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Be careful of how you judge others, and yourself
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Leslie Becker-Phelps, PhD posted:
I recently read a the following thought-provoking letter published in the August issue of the magazine The Sun:

The author (anonymous) shared her very personal experience as a teacher — and in the end, a learner. Among the students in her math class was a boy who never brought his assignments or book to class, had a "dagger stare" and muttered angry words under his breath. She "labeled him an 'S&F' (sit and fail) student." After learning about a few recent tragedies in his life, she realized, "And I thought he was the one not paying attention."

Psychologists describe a phenomenon called fundamental attribution error, which explains her inclination to initially judge this boy negatively based on his behaviors. Stated simply, when observing the behavior of others, most people tend to rely too much on personality-based explanations and rely too little on situational explanations.

This dynamic is complicated by the fact that people are much more inclined to blame their own problems on the situation than on themselves.

Can you relate? Are you aware of times when you were deceived by the fundamental attribution error? Are there times when you caught yourself doing it, but then were able to see the world through the other person's eyes? Or, have there been times when you have caught yourself blaming your actions on a situation — and avoiding taking personal responsibility for them? And, finally, have you benefited from your awareness?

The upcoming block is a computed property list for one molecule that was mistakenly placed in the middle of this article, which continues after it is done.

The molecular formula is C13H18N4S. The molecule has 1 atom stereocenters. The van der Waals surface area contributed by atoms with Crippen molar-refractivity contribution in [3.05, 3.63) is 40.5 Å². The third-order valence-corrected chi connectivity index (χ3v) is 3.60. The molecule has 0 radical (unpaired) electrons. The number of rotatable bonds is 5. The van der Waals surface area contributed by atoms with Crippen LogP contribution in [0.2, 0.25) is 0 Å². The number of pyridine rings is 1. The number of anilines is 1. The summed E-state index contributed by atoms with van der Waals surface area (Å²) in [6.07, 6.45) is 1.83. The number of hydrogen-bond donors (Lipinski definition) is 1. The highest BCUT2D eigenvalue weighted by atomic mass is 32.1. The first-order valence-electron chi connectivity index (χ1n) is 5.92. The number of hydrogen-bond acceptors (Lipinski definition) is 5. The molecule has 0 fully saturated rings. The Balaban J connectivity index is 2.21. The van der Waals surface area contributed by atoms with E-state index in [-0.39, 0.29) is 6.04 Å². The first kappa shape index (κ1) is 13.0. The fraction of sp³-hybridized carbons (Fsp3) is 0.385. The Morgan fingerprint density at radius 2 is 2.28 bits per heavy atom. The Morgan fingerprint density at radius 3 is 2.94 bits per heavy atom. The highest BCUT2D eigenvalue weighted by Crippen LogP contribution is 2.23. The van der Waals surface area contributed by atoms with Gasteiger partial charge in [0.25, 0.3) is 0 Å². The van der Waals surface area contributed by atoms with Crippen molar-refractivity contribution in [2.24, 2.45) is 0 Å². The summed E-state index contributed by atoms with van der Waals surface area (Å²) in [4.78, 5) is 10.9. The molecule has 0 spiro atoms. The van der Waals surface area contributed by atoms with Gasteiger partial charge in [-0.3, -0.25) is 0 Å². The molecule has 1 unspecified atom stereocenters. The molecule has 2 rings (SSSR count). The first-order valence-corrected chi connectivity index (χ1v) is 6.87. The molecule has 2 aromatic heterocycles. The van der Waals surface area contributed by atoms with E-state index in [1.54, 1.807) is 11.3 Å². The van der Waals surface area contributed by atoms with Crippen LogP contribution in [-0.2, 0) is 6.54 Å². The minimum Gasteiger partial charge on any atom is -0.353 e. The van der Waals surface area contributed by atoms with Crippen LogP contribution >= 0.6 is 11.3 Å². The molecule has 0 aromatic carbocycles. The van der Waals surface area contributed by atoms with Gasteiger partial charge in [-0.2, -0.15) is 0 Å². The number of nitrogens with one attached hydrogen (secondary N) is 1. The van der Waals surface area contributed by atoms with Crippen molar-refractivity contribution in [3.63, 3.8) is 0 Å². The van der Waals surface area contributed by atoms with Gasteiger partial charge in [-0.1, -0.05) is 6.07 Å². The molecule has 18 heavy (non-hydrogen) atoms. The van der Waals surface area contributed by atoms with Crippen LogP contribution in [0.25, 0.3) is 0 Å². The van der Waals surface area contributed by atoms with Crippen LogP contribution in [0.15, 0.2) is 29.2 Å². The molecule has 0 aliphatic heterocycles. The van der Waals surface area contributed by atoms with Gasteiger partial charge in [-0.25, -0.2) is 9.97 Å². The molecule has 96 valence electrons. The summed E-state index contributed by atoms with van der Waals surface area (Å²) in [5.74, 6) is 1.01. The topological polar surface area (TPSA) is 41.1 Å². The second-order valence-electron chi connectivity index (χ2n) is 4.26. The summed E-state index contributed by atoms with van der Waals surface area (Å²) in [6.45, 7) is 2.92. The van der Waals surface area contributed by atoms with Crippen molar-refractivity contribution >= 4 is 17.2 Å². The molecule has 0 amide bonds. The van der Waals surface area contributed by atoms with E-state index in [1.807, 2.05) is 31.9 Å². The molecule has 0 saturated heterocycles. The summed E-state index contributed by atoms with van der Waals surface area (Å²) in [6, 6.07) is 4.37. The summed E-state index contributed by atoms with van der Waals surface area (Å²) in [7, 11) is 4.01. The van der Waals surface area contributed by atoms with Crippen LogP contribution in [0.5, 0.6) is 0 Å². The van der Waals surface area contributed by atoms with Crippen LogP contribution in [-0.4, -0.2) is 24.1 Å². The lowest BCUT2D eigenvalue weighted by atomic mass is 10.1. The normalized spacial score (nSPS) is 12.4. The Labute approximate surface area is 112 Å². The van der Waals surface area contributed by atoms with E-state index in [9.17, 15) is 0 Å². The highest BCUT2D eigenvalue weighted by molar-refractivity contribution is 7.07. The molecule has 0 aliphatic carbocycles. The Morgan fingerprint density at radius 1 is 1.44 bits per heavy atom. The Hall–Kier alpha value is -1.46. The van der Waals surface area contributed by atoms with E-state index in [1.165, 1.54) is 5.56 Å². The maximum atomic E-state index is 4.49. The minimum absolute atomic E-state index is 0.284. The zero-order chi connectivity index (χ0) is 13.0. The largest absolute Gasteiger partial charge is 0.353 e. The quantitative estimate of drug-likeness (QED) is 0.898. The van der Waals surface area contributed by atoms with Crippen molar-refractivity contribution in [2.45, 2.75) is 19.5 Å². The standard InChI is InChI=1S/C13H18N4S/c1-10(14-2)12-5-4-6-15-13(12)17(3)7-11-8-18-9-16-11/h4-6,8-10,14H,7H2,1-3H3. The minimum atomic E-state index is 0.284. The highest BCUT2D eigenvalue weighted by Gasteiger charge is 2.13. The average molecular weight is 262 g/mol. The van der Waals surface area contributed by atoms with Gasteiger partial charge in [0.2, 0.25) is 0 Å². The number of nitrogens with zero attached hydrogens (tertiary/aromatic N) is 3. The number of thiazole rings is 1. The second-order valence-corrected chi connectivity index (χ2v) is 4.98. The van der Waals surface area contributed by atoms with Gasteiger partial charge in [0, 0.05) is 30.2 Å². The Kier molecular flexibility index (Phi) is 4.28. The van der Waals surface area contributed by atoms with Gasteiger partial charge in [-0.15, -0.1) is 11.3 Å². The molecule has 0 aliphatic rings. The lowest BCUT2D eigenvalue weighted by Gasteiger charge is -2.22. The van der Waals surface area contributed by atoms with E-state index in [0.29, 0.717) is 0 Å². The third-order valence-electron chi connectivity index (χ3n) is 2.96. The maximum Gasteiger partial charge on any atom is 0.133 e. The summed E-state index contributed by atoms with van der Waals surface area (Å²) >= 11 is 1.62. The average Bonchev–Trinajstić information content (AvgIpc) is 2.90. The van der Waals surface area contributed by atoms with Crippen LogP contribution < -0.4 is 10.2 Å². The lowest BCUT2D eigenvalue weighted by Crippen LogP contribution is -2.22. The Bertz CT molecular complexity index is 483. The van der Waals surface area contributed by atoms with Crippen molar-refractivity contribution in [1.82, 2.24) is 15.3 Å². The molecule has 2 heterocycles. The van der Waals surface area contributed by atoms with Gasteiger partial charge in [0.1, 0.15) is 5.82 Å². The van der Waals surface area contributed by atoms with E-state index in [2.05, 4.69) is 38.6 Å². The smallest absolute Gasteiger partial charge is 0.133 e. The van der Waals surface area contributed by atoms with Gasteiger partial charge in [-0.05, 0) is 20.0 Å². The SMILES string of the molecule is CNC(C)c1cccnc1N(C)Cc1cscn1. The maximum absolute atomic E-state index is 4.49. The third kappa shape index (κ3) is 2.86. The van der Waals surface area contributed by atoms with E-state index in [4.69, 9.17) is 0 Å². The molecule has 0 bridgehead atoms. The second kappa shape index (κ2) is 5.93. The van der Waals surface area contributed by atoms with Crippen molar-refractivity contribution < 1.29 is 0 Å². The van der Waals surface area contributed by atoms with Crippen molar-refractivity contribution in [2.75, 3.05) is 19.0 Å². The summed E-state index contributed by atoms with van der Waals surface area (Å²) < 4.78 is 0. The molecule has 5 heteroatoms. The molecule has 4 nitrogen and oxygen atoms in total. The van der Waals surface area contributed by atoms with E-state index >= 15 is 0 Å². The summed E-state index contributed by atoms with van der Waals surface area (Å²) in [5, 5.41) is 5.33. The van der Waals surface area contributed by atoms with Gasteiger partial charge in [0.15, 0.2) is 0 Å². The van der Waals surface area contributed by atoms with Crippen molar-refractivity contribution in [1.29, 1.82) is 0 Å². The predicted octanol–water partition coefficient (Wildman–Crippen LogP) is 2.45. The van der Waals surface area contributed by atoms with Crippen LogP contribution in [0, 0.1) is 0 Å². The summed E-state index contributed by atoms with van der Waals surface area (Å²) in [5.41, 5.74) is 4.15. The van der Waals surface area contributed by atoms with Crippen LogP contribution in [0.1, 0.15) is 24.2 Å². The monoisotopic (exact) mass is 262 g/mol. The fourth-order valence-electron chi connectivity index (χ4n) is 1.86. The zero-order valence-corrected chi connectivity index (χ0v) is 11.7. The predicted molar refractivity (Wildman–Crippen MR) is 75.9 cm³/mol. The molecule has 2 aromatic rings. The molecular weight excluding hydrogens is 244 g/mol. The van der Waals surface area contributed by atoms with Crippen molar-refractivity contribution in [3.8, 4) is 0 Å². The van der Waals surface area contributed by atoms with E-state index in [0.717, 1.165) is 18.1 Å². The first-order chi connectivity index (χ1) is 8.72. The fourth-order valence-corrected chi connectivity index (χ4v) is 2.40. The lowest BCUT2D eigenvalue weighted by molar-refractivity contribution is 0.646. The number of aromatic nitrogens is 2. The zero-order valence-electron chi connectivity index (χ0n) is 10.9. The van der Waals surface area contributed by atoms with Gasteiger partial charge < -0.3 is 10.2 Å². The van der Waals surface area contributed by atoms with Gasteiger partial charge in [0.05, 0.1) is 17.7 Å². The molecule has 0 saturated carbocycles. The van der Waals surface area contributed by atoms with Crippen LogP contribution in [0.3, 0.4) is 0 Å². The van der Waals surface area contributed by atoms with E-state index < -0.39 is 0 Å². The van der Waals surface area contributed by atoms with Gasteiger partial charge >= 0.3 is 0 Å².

Read in more detail about this topic in my post on The Art of Relationships blog.
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cjh1203 responded:
I just encountered a perfect example of this last week. I had to go to an auto-parts store to get new windshield wiper blades. The man who waited on me was probably in his mid-60s, very polite and helpful. I assumed he was working there because he had always had that kind of job -- fairly low-paying -- and couldn't afford to retire.

In talking to him, though, I learned that he had retired from a very important position in Washington, DC and that he and his wife have a vacation home in the mountains of North Carolina as well as their home here (Florida). Knowing all that, I would guess that he was working at the auto-parts store because he enjoys working and meeting people, and not because he needs the money.

That was one more reminder that I do sometimes tend to make unfair assumptions about people based on nothing more than what I see at the time. It's something I've been trying to work on for a long time, but I find myself still doing it occasionally.
 
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Leslie Becker-Phelps, PhD replied to cjh1203's response:
That is a perfect example. And, it's something we all do. I think it's great that you've been working on it. It's one of those things that I don't think is ever accomplished, but is rather always a work in progress.


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